Friday, February 8, 2013

Independence and Charity

Josh, Jenny, Heather, myself, and Erin at COS conference

From Ecuador looking north, I believe the United States has benefited immensely from what I’m going to call the frontier experience.  In many ways the US constitution including the bill of rights was written to enable pioneers living far away from the government to protect themselves and their property (necessities for a democratic capitalist society).  Culturally speaking, the experience of being completely responsible for the survival of oneself and one’s family has left an indelible mark on many US citizens.  They are more independent, more wary of government intervention, and more motivated to go their own way and ask for nothing from nobody.

In my community, San Francisco del Congo, on the other hand, I see the recent (last 50 years) influence of a patronizing government and an overabundance of na├»ve international development organizations with too much money and not enough brains.  From the community’s perspective, all of sudden success is redefined from being an assiduous and responsible farmer to finding these government ministries and NGOs and sweet talking them into gift giving.  My original counterpart or community member liaison was the President of the local farmers association.  After a year of attendance at association meetings I surmised that his full time job was going to and from Guayaquil, Quevedo, and El Empalme to ask for money or projects from government agencies and international development NGOs.  His pay comes in the form of fortnightly contributions from each member of the association.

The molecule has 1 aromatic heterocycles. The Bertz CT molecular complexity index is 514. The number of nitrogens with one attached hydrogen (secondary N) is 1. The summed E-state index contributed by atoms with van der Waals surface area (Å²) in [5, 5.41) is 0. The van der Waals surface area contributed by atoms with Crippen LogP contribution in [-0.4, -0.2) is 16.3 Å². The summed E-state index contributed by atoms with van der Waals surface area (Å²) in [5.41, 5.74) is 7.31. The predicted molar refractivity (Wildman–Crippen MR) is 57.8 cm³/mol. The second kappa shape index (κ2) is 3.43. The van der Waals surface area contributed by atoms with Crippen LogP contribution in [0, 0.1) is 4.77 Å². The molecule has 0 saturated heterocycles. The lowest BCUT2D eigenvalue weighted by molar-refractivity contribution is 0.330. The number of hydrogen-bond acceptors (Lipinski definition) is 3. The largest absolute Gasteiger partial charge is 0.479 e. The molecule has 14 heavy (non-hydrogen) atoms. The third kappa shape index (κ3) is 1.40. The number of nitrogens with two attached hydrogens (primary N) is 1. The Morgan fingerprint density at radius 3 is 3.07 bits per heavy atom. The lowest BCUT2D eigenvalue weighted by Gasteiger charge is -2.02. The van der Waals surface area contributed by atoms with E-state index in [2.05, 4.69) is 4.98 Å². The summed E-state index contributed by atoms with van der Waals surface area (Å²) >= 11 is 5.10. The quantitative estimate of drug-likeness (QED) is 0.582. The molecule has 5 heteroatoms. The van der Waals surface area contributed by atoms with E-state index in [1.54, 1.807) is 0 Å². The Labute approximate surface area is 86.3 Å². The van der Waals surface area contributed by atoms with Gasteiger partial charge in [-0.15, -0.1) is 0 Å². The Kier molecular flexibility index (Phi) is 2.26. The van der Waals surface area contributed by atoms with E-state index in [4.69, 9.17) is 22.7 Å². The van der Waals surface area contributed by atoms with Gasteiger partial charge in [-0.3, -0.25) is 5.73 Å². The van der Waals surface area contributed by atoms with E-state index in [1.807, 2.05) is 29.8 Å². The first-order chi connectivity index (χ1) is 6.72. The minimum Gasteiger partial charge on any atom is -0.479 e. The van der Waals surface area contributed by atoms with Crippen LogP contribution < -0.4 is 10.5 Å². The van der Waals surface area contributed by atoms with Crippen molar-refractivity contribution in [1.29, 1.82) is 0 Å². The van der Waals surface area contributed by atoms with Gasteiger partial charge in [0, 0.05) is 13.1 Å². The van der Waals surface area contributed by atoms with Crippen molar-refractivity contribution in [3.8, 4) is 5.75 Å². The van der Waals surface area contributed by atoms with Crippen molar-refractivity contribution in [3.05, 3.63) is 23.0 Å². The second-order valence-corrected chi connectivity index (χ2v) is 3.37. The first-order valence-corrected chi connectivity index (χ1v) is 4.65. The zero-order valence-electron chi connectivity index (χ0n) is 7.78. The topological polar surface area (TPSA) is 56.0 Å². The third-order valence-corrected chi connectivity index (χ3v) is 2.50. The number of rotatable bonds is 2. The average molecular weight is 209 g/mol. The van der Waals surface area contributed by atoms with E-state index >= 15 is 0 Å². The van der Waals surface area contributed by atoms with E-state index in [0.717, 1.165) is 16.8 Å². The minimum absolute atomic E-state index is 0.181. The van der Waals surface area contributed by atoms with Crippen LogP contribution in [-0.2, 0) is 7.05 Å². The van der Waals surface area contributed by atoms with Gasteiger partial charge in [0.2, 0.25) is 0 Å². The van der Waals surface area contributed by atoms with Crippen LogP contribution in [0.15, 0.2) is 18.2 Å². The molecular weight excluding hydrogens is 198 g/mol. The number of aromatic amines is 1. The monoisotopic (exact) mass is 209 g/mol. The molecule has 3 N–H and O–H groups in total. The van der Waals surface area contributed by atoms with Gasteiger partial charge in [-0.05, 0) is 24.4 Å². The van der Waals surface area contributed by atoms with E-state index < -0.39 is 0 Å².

This depresses me, but it is what it is and other communities should look to do likewise.  As far as I can tell, first-worlders aren’t going to run out of money or foolish ways to be charitable any time soon.

If you happen to be a first-worlder in a charitable mood, the only option I can personally recommend based on experience is the Peace Corps Partnership Program (PCPP).  This program allows volunteers who have come to know their communities thoroughly ask for donations from the public (but mostly friends and family are all who hear).  Each proposal states a specific budget and how it will be used to empower community members to be more independent and self-reliant rather than dependent on outside funding.  These grants are often the only money Peace Corps volunteers will receive to help their community and thus are both intensely scrutinized and intensely necessary.  Furthermore, PCPP grants have no overhead; 100% of donations go to volunteer projects.  No other international development agency can compete with that, those other guys usually take a fat margin off the top for their own pockets.  Oh, and donations are tax deductible if you make enough to pay taxes.

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